TUC to lead fight for gay rights in ‘loophole’ legislation

The
TUC today announced that it is to co-ordinate a union-backed legal challenge to
new regulations which could allow pension schemes and religious organisations
to continue to discriminate against lesbian and gay workers.

The
challenge is being lodged to address what the unions believe are loopholes in
the legislation which outlaw discrimination on the basis of sexual orientation
or religion and come into force in December.

Seven
of the TUC’s affiliated unions (including Amicus-MSF, Unison and the National
Union of Teachers) have lodged papers with the High Court because they believe
the regulations are not being implemented as required by the original EU
Employment Equality Framework Directive.

The
unions argue that aspects of the Government’s Employment Equality (Sexual
Orientation) Regulations 2003, which are meant to give lesbian and gay people
additional legal protection, will actually end up discriminating against them.

The
union legal challenge is based on two key points of the proposed UK law –
regulation 25, which relates to pensions and regulation 7(3), which affects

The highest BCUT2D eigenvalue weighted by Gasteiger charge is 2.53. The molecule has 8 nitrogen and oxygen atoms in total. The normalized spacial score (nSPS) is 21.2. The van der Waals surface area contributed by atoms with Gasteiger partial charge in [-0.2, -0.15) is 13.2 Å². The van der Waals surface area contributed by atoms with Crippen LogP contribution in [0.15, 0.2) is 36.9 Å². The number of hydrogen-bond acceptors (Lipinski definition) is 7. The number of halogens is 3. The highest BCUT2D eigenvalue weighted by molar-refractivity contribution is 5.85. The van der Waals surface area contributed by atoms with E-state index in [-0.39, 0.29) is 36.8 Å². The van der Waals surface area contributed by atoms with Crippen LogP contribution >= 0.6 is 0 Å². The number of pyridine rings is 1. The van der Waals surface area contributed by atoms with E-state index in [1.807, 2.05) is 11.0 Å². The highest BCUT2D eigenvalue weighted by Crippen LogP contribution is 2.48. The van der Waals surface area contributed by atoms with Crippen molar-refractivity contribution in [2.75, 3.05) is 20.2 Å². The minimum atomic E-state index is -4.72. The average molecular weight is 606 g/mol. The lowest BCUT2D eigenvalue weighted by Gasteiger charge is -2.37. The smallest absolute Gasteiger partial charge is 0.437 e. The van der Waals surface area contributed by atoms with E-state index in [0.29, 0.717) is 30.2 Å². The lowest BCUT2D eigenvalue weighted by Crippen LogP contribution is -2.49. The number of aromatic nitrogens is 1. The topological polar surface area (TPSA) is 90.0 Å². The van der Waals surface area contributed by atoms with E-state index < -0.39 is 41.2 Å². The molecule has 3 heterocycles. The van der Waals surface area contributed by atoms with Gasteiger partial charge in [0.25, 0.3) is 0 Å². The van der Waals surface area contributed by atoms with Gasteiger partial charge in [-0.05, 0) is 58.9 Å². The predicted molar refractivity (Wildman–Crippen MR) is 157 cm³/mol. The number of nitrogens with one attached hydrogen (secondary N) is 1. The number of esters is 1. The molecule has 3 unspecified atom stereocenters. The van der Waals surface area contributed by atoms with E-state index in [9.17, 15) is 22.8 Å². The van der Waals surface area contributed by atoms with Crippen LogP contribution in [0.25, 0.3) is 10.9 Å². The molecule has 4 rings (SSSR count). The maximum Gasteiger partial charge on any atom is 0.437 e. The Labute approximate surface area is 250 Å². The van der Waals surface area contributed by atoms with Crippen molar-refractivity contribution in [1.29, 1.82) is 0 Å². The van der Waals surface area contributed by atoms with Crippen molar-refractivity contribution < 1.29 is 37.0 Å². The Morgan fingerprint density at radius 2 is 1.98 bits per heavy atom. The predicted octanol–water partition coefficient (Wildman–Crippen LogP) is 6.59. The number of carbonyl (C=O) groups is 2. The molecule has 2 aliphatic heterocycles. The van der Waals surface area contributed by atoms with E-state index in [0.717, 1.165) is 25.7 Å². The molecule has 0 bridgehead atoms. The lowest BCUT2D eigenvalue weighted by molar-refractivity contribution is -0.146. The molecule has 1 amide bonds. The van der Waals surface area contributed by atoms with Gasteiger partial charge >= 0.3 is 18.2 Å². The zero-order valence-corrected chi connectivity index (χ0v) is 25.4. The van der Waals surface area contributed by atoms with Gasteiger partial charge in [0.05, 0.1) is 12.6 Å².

people working for religious organisations.

TUC
general secretary Brendan Barber said: "The Government’s new sexual
orientation regulations as a whole will make a real difference to gay people,
giving them real legal protection at work for the first time. But it is
unfortunate that the Government has decided to exempt those working for
religious organisations and wants to bar lesbians and gay men from receiving
benefits from certain pension schemes."

The
unions argue that because regulation 25 will allow UK pension schemes to
continue to discriminate in favour of married people (it says that
discrimination on the grounds of sexual orientation is not unlawful if it is
done to prevent or restrict access to a benefit by reference to marital
status), it amounts to indirect discrimination as gay people are not able to
marry their partners.

The
unions will also argue that as well as a misinterpretation of the EU Framework
Directive, the Government’s proposed regulation may also be a breach of the
Human Rights Act 1988.

By Ben Willmott

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